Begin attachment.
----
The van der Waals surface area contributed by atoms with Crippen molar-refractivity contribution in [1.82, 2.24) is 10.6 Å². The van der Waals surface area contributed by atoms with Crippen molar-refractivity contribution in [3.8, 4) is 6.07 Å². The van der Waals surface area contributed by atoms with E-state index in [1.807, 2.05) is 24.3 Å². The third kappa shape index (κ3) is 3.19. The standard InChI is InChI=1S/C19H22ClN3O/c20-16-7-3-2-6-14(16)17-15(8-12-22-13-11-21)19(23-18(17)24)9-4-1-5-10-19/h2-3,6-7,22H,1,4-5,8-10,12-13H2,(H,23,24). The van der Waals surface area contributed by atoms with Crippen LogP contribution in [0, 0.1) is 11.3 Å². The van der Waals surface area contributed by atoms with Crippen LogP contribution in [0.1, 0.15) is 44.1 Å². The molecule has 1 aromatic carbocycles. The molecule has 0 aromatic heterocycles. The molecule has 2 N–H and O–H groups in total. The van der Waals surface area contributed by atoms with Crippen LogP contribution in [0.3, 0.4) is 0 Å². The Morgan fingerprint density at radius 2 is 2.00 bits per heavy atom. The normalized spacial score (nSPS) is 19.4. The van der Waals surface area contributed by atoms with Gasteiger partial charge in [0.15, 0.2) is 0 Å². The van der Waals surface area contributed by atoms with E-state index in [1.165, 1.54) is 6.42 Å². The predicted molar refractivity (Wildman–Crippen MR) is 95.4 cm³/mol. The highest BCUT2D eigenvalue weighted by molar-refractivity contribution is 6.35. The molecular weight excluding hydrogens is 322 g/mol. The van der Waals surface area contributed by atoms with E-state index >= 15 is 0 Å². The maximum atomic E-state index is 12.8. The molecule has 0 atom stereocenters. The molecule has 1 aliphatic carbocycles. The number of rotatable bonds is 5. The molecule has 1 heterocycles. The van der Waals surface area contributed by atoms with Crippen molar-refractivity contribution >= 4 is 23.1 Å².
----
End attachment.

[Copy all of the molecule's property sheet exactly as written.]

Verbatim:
The van der Waals surface area contributed by atoms with Crippen molar-refractivity contribution in [1.82, 2.24) is 10.6 Å². The van der Waals surface area contributed by atoms with Crippen molar-refractivity contribution in [3.8, 4) is 6.07 Å². The van der Waals surface area contributed by atoms with E-state index in [1.807, 2.05) is 24.3 Å². The third kappa shape index (κ3) is 3.19. The standard InChI is InChI=1S/C19H22ClN3O/c20-16-7-3-2-6-14(16)17-15(8-12-22-13-11-21)19(23-18(17)24)9-4-1-5-10-19/h2-3,6-7,22H,1,4-5,8-10,12-13H2,(H,23,24). The van der Waals surface area contributed by atoms with Crippen LogP contribution in [0, 0.1) is 11.3 Å². The van der Waals surface area contributed by atoms with Crippen LogP contribution in [0.1, 0.15) is 44.1 Å². The molecule has 1 aromatic carbocycles. The molecule has 0 aromatic heterocycles. The molecule has 2 N–H and O–H groups in total. The van der Waals surface area contributed by atoms with Crippen LogP contribution in [0.3, 0.4) is 0 Å². The Morgan fingerprint density at radius 2 is 2.00 bits per heavy atom. The normalized spacial score (nSPS) is 19.4. The van der Waals surface area contributed by atoms with Gasteiger partial charge in [0.15, 0.2) is 0 Å². The van der Waals surface area contributed by atoms with E-state index in [1.165, 1.54) is 6.42 Å². The predicted molar refractivity (Wildman–Crippen MR) is 95.4 cm³/mol. The highest BCUT2D eigenvalue weighted by molar-refractivity contribution is 6.35. The molecular weight excluding hydrogens is 322 g/mol. The van der Waals surface area contributed by atoms with E-state index >= 15 is 0 Å². The maximum atomic E-state index is 12.8. The molecule has 0 atom stereocenters. The molecule has 1 aliphatic carbocycles. The number of rotatable bonds is 5. The molecule has 1 heterocycles. The van der Waals surface area contributed by atoms with Crippen molar-refractivity contribution >= 4 is 23.1 Å².